By Justin Hancock, Costa Farms Horticulturist
Photographs courtesy of Costa Farms
While more houseplants die from too much love (overwatering) than not enough (underwatering), there are times that challenge just about every houseplant owner. Whether you have a packed schedule, travel for an extended time, or just forget, houseplants that don’t need much water have your back. Here are a few of our favorites here at Costa Farms.
Aglaonema, also called Chinese evergreen, is one of our all-around favorite plants. It’s delightfully durable indoors and most varieties offer variegated foliage that adds a little flair to our indoor décor. While it does best when watered as the top half or so of the potting mix dries to the touch, it can go several weeks without water if need be.
It’s not really a surprise they’re on the list since cacti are known for coming from dry environments. Dig into different varieties and you’ll find an amazing array of sizes, textures, and colors. Cacti need high light to thrive inside. Not sure when to water? Try sticking a toothpick up one of the drainage holes. If it comes out clean, your cactus could use water. If it comes out with bits of potting mix on it, then it’s probably fine.
What’s not to love about Hoya? These subtropical plants offer outstanding drought tolerance and many offer beautiful (and fragrant!) flowers to boot. They’re slow growing, and many have a climbing or trailing habit making them perfect picks for hanging baskets, so you can keep them up and out of reach of children or pets who may knock them over and make a mess.
4. Ponytail Palm
The thick base of ponytail palm is the clue that this plant doesn’t need constant hydration. This native plant of Mexico stores water reserves so it can go long stretches of time without moisture. It’s an exceedingly slow grower, especially if you don’t have a high-light spot, making it a lovely little tree you won’t have to worry about growing out of bounds.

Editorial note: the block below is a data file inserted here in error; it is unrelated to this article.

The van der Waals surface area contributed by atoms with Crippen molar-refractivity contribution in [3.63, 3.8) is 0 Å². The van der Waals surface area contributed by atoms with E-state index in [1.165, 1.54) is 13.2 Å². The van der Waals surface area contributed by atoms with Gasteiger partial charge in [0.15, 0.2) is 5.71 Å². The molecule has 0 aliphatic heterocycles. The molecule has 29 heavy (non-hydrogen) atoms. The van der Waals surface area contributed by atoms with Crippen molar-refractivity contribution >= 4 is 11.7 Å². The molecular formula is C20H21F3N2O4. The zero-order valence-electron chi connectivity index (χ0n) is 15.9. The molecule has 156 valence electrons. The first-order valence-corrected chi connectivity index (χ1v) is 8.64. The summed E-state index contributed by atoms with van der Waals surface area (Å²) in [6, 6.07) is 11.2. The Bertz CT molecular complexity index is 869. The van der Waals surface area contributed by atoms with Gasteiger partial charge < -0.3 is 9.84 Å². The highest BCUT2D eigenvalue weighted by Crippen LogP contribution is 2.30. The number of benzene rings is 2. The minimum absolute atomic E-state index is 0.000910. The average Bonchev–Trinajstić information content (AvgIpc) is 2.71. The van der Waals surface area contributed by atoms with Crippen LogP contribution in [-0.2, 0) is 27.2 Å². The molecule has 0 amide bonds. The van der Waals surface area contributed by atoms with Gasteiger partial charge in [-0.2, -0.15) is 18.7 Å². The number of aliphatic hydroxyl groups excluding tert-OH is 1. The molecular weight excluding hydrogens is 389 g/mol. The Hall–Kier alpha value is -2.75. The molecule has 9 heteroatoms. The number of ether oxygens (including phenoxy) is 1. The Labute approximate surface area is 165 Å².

5. Raven® ZZ Plant
Like ponytail palm, ZZ plant also stores water in its thick leaves and potato-like rhizomes. It’s so durable that it can dry out so that the leaflets all fall off, and if you give it water, it will push out new growth. Raven® is a newer variety of ZZ plant that offers striking purple-black leaves and lime-green new growth.
Like Raven® ZZ Plant and Aglaonema, this is one of the most durable plants around. Able to go weeks without water, you only have to worry if Sanseveria’s sword-like leaves start to look wrinkly. It tolerates low, medium, and bright light and can survive in the same pot for years between repottings if it needs to. But like most houseplants, it does far better if given good care. Tolerating isn’t the same as thriving.
7. Spider Plant
Spider plants prefer slightly moist soil, but forgive you if you let them get drier. Like ZZ plants, they store moisture in thick tuberous roots, so you can count on them to survive while you’re on vacation. It’s also a quintessential pass-along plant, making little babies on arching stems that you can easily clip off and share with friends.
Like cacti, succulents are renowned for their ability to survive long periods without water. Whether you favor the rosette-like form of Echeveria peacockii, the fuzzy leaves of Kalanchoe tomentosa, the white variegation of Haworthia fasciata, or the pickle-like look of Senecio stapeliiformis, there’s a succulent for practically every look.
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By Kelsey Minalga, Ball Ingenuity
Photographs courtesy of Ball Ingenuity
The flower industry is busy bringing new and exciting fall plants to the mix. And one of the most popular accent plants for the season is celosia, also know by the common name cockscomb.
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